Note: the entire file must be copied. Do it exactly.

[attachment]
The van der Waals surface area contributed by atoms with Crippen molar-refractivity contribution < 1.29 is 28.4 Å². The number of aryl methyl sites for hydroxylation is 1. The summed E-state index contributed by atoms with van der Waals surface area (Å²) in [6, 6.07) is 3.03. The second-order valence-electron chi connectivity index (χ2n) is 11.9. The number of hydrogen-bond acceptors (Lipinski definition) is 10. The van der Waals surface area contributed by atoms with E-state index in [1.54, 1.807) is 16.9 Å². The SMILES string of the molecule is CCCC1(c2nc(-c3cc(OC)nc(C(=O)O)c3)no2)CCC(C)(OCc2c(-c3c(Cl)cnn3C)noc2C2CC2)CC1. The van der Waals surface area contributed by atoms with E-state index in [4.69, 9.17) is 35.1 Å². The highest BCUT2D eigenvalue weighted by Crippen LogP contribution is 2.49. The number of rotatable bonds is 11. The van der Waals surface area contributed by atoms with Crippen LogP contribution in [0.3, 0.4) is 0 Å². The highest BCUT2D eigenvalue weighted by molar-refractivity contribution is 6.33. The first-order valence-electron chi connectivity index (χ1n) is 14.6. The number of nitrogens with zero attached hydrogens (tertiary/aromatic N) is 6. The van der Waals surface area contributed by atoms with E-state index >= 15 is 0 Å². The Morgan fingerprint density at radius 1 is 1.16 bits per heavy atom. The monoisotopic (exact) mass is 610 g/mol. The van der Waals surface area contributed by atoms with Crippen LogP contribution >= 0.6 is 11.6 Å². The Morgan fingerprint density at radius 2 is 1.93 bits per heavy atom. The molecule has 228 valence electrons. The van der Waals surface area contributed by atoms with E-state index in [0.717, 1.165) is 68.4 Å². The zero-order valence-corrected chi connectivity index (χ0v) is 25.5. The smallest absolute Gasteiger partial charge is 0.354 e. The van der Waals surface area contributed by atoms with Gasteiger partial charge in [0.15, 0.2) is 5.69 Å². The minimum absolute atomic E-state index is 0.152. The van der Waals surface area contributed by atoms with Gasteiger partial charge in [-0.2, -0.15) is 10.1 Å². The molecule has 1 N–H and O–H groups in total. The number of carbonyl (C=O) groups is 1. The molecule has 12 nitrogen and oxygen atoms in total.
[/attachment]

The van der Waals surface area contributed by atoms with Crippen molar-refractivity contribution < 1.29 is 28.4 Å². The number of aryl methyl sites for hydroxylation is 1. The summed E-state index contributed by atoms with van der Waals surface area (Å²) in [6, 6.07) is 3.03. The second-order valence-electron chi connectivity index (χ2n) is 11.9. The number of hydrogen-bond acceptors (Lipinski definition) is 10. The van der Waals surface area contributed by atoms with E-state index in [1.54, 1.807) is 16.9 Å². The SMILES string of the molecule is CCCC1(c2nc(-c3cc(OC)nc(C(=O)O)c3)no2)CCC(C)(OCc2c(-c3c(Cl)cnn3C)noc2C2CC2)CC1. The van der Waals surface area contributed by atoms with E-state index in [4.69, 9.17) is 35.1 Å². The highest BCUT2D eigenvalue weighted by Crippen LogP contribution is 2.49. The number of rotatable bonds is 11. The van der Waals surface area contributed by atoms with Crippen LogP contribution in [0.3, 0.4) is 0 Å². The highest BCUT2D eigenvalue weighted by molar-refractivity contribution is 6.33. The first-order valence-electron chi connectivity index (χ1n) is 14.6. The number of nitrogens with zero attached hydrogens (tertiary/aromatic N) is 6. The van der Waals surface area contributed by atoms with E-state index >= 15 is 0 Å². The Morgan fingerprint density at radius 1 is 1.16 bits per heavy atom. The monoisotopic (exact) mass is 610 g/mol. The van der Waals surface area contributed by atoms with Crippen LogP contribution >= 0.6 is 11.6 Å². The Morgan fingerprint density at radius 2 is 1.93 bits per heavy atom. The molecule has 228 valence electrons. The van der Waals surface area contributed by atoms with E-state index in [0.717, 1.165) is 68.4 Å². The zero-order valence-corrected chi connectivity index (χ0v) is 25.5. The smallest absolute Gasteiger partial charge is 0.354 e. The van der Waals surface area contributed by atoms with Gasteiger partial charge in [0.15, 0.2) is 5.69 Å². The minimum absolute atomic E-state index is 0.152. The van der Waals surface area contributed by atoms with Gasteiger partial charge in [-0.2, -0.15) is 10.1 Å². The molecule has 1 N–H and O–H groups in total. The number of carbonyl (C=O) groups is 1. The molecule has 12 nitrogen and oxygen atoms in total.